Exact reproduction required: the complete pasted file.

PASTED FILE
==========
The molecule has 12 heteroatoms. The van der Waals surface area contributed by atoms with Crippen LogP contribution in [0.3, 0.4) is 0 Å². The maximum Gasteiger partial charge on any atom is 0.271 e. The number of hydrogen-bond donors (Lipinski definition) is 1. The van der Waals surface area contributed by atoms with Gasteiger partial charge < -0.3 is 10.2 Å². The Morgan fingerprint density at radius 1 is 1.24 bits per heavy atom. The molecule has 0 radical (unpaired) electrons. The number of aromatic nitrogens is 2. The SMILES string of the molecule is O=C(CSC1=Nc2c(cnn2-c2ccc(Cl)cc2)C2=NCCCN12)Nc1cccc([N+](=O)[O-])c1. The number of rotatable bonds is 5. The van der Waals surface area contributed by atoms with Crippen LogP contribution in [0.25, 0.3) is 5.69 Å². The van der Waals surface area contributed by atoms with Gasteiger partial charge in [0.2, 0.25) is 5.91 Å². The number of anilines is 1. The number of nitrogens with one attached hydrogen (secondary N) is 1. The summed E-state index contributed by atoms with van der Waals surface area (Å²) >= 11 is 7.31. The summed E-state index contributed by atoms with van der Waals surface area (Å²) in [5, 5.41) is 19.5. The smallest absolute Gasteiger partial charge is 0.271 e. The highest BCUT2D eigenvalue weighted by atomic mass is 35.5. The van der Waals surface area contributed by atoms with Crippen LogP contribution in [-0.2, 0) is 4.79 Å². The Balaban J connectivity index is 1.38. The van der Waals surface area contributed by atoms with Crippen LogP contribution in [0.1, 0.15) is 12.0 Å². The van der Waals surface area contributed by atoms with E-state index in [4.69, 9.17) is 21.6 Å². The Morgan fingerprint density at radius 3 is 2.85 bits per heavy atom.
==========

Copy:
The molecule has 12 heteroatoms. The van der Waals surface area contributed by atoms with Crippen LogP contribution in [0.3, 0.4) is 0 Å². The maximum Gasteiger partial charge on any atom is 0.271 e. The number of hydrogen-bond donors (Lipinski definition) is 1. The van der Waals surface area contributed by atoms with Gasteiger partial charge < -0.3 is 10.2 Å². The Morgan fingerprint density at radius 1 is 1.24 bits per heavy atom. The molecule has 0 radical (unpaired) electrons. The number of aromatic nitrogens is 2. The SMILES string of the molecule is O=C(CSC1=Nc2c(cnn2-c2ccc(Cl)cc2)C2=NCCCN12)Nc1cccc([N+](=O)[O-])c1. The number of rotatable bonds is 5. The van der Waals surface area contributed by atoms with Crippen LogP contribution in [0.25, 0.3) is 5.69 Å². The van der Waals surface area contributed by atoms with Gasteiger partial charge in [0.2, 0.25) is 5.91 Å². The number of anilines is 1. The number of nitrogens with one attached hydrogen (secondary N) is 1. The summed E-state index contributed by atoms with van der Waals surface area (Å²) >= 11 is 7.31. The summed E-state index contributed by atoms with van der Waals surface area (Å²) in [5, 5.41) is 19.5. The smallest absolute Gasteiger partial charge is 0.271 e. The highest BCUT2D eigenvalue weighted by atomic mass is 35.5. The van der Waals surface area contributed by atoms with Crippen LogP contribution in [-0.2, 0) is 4.79 Å². The Balaban J connectivity index is 1.38. The van der Waals surface area contributed by atoms with Crippen LogP contribution in [0.1, 0.15) is 12.0 Å². The van der Waals surface area contributed by atoms with E-state index in [4.69, 9.17) is 21.6 Å². The Morgan fingerprint density at radius 3 is 2.85 bits per heavy atom.